I’ve aready confessed to having lost the plot in the garden this year.  But it does carry on regardless, doesn’t it?  Last year I battled through with tomatoes, staking, watering, feeding, pinching out, and had to contend with splitting, blossom-end rot and terminal green-ness so I vowed I’d only grow them in my mother’s greenhouse in future, or not at all.

Of course this didn’t happen, due to my mother’s new knee saga so, succumbing to a rush of blood to the head, I bought two hanging baskets of Tumbler tomatoes thinking they would be ornamental as well as useful.  Once hung in a prominent position by the back gate, all the leaves shrivelled up and died.  I’m not going to insult my post with a photo.  They were so hideous I removed them from sight, parked them by the shed and ignored them. There, watered by the rain running off the shed roof and without a drop of Tomorite, they produced a good crop of tasty unblemished tomatoes.

I did manage to sow a few salad leaves in the raised beds, where,  in amongst the rocket which had been sadly decimated by something unidentified and voracious, I found the offspring of all those disasterous tomatoes of last year.  These are now tall and healthy and just beginning to fruit.

I am now watering them and pinching out etc, but will my intervention now mean they are going to turn up their toes? Where’s Alan Titchmarsh when you need him?  If they start sulking now I may well be on here in a few weeks time showing the world my little pots of green tomato chutney.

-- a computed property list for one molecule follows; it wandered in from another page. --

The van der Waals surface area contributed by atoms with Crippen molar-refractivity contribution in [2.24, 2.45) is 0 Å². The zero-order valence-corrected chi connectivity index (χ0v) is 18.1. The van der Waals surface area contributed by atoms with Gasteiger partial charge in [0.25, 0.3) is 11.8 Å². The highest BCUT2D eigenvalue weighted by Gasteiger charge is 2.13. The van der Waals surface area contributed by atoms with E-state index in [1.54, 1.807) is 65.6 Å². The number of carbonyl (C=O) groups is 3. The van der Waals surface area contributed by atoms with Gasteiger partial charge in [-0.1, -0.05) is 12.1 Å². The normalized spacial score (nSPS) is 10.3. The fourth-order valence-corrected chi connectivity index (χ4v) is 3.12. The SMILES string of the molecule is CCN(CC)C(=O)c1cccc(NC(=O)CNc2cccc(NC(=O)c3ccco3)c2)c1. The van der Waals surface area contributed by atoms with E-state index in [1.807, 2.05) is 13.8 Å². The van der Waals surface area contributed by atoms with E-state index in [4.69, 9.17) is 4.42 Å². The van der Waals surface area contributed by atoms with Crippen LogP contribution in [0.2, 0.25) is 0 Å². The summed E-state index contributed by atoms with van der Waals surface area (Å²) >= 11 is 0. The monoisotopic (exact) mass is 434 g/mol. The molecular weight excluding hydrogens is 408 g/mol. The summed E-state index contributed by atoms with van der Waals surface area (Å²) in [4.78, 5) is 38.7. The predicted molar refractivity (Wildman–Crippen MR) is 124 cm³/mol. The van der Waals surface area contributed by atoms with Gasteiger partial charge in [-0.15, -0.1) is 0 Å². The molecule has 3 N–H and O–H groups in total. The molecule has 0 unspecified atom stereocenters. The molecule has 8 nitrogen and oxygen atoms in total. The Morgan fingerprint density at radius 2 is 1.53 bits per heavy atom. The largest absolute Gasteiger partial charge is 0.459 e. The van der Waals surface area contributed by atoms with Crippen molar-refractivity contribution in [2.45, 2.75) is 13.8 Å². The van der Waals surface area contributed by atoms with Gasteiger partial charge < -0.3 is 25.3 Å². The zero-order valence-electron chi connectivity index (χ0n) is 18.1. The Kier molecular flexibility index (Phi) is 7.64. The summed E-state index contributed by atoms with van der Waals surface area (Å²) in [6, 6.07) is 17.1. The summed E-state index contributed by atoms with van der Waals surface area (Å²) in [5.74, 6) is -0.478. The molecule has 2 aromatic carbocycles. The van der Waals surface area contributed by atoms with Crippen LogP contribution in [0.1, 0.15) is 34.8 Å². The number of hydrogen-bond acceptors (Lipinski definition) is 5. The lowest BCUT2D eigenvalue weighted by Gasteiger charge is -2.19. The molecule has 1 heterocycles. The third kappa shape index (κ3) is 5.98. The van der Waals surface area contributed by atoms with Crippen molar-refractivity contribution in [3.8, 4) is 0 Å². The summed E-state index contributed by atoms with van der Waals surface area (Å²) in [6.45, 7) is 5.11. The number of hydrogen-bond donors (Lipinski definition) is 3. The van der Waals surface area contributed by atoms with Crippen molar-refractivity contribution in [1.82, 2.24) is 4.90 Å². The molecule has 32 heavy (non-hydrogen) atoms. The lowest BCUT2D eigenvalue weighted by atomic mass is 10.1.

Jamming Session

Plum blossom

Some years ago I received a  wild plum tree from Country Living magazine which we planted at the edge of the garden.  I’ve always loved the delicate blossoms of the sloe trees which froth along the road sides in early spring, and I  thought that wild plums were sloes,  only really useable in sloe gin, being small and rather bitter.  It was quite a surprise to find that my little tree had produced beautiful sweet miniature plums.

Even more surprising was being able to harvest two and a half pounds of them. 

Since Tim is away at work , I  felt that eating  that many  plums single handedly might have a slightly problematic effect, and I didn’t want them  to end up as a UFO (unidentified frozen object to you organised people out there who never create them) at the bottom of my freezer.  Jam is the answer… I had a sweet and sweaty session in the kitchen with David Tennant (Oh, all right, it was a rerun of Doctor Who – a girl can dream can’t she?) while testing and retesting for that scarily elusive setting point.  Eureka!  That’s it, and the jam is in the jars.